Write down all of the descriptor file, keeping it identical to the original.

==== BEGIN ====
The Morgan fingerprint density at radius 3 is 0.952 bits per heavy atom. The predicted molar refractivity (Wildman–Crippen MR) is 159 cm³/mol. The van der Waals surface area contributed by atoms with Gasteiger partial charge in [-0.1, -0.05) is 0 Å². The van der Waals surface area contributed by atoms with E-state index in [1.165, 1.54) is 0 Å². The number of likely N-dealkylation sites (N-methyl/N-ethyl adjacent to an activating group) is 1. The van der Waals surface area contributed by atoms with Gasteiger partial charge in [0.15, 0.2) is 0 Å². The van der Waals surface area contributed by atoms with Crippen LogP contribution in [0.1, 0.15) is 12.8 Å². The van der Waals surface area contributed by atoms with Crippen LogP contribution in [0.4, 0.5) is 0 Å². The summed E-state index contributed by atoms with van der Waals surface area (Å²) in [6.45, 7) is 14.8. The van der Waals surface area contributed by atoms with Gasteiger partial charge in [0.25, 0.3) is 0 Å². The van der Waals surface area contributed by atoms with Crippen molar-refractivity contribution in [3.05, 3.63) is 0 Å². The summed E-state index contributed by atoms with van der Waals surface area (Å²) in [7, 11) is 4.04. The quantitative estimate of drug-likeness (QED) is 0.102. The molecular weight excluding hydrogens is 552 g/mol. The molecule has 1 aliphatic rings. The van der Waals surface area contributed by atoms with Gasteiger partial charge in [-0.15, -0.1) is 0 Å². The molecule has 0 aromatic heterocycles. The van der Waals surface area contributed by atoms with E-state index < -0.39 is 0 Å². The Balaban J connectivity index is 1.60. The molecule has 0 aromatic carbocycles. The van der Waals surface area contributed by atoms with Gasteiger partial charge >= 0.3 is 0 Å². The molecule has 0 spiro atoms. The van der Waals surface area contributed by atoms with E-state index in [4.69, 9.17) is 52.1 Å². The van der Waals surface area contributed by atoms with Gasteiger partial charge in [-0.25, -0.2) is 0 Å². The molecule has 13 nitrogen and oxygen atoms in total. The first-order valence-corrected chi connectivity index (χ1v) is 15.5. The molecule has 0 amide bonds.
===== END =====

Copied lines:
The Morgan fingerprint density at radius 3 is 0.952 bits per heavy atom. The predicted molar refractivity (Wildman–Crippen MR) is 159 cm³/mol. The van der Waals surface area contributed by atoms with Gasteiger partial charge in [-0.1, -0.05) is 0 Å². The van der Waals surface area contributed by atoms with E-state index in [1.165, 1.54) is 0 Å². The number of likely N-dealkylation sites (N-methyl/N-ethyl adjacent to an activating group) is 1. The van der Waals surface area contributed by atoms with Gasteiger partial charge in [0.15, 0.2) is 0 Å². The van der Waals surface area contributed by atoms with Crippen LogP contribution in [0.1, 0.15) is 12.8 Å². The van der Waals surface area contributed by atoms with Crippen LogP contribution in [0.4, 0.5) is 0 Å². The summed E-state index contributed by atoms with van der Waals surface area (Å²) in [6.45, 7) is 14.8. The van der Waals surface area contributed by atoms with Gasteiger partial charge in [0.25, 0.3) is 0 Å². The van der Waals surface area contributed by atoms with Crippen molar-refractivity contribution in [3.05, 3.63) is 0 Å². The summed E-state index contributed by atoms with van der Waals surface area (Å²) in [7, 11) is 4.04. The quantitative estimate of drug-likeness (QED) is 0.102. The molecular weight excluding hydrogens is 552 g/mol. The molecule has 1 aliphatic rings. The van der Waals surface area contributed by atoms with Gasteiger partial charge in [-0.15, -0.1) is 0 Å². The molecule has 0 aromatic heterocycles. The van der Waals surface area contributed by atoms with E-state index < -0.39 is 0 Å². The Balaban J connectivity index is 1.60. The molecule has 0 aromatic carbocycles. The van der Waals surface area contributed by atoms with Gasteiger partial charge >= 0.3 is 0 Å². The molecule has 0 spiro atoms. The van der Waals surface area contributed by atoms with E-state index in [4.69, 9.17) is 52.1 Å². The van der Waals surface area contributed by atoms with Gasteiger partial charge in [-0.25, -0.2) is 0 Å². The molecule has 13 nitrogen and oxygen atoms in total. The first-order valence-corrected chi connectivity index (χ1v) is 15.5. The molecule has 0 amide bonds.